Tipping Point: Our picks and pans ('Many Saints of Newark,' Tears for Fears, 'Something Wicked' special edition)
The Tipping Point
Tears for Fears
Musically speaking, there are folks who'd be perfectly happy if it was still the mid-'80s. If you're one of those, then "Songs From the Big Chair" by Tears for Fears is probably an all-time album for you. Works for me! I don't think Tears for Fears has ever been anything but very-good-to-excellent, but their new single, "The Tipping Point," from a new album due early next year, could fit wonderfully in the middle of "Big Chair." There are haunting ambient notes recalling "Listen" and the gated Linn snare drum and 12/8 pattern associated with "Everybody Wants to Rule the World." Add their gift for hooky vocal melodies and a haunting call-and-response chorus — could this tune be about the loss of TFF songwriter Roland Orzabal's departed wife? — and "The Tipping Point" is one of the top singles of the year. Will it — or their impending first album in 17 years — resonate with a younger audience? Who cares? Bring back '85!
— Rick Koster
The Many Saints of Newark
Full disclosure: I never watched “The Sopranos.” (I didn’t have HBO, poor me.) I have seen clips since then, of course, but I went into this Tony Soprano prequel as a relatively blank slate. Which is probably why I liked it more than “Sopranos” aficionados did. “Many Saints” seems at first like a standard mob flick, but it gets more engrossing as it progresses. It focuses on Tony’s mentor, Dickie Moltisanti (played by Alessandro Nivola with a conflicted soul and plenty of charisma). In a bit of casting that could have gone horribly wrong, creator David Chase chose the late James Gandolfini’s son, Michael, to play the young Tony Soprano. While he doesn’t hint at Tony’s eventual darkness, Michael Gandolfini is quite a good actor, a real natural. And he’s joined by an (excuse the phrase) murderers’ row of actors, including Ray Liotta (in two roles!), Leslie Odom Jr., Jon Bernthal, Corey Stoll, and Vera Farmiga.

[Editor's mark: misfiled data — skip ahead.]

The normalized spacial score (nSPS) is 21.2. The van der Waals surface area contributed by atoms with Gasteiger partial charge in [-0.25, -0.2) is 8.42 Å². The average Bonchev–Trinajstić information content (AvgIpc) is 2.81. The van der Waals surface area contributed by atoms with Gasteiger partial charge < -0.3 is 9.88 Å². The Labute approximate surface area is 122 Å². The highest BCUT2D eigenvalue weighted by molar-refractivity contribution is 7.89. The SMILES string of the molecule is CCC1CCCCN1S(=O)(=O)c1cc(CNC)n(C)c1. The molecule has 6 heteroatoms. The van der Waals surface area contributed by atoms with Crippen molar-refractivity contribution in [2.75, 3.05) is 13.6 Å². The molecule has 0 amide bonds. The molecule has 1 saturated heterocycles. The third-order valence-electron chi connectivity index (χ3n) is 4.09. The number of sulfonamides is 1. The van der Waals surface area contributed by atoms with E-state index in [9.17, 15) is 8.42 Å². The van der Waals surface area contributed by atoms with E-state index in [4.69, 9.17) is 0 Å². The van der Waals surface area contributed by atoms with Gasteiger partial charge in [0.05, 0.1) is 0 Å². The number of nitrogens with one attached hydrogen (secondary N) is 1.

— Kristina Dorsey
Something Wicked This Way Comes special edition
I know what you're thinking. "Rick's a little behind. This book came out in 1961." You'd be correct in that date, but I'm a longtime fan and re-read the novel every few years. It's that timeless and that great. But I came across this recent Simon & Schuster deluxe paperback edition that features all sorts of archival material from Bradbury's own notes, including manuscript pages and outlines. Plus, there are reviews and critical essays on Bradbury and the book from a variety of literary fans including Margaret Atwood and Stephen King. If "Something Wicked This Way Comes" isn't the best coming of age story wrapped in a Halloween pumpkin ever written, it's certainly on the shortlist. This version is an ideal October companion.
— Rick Koster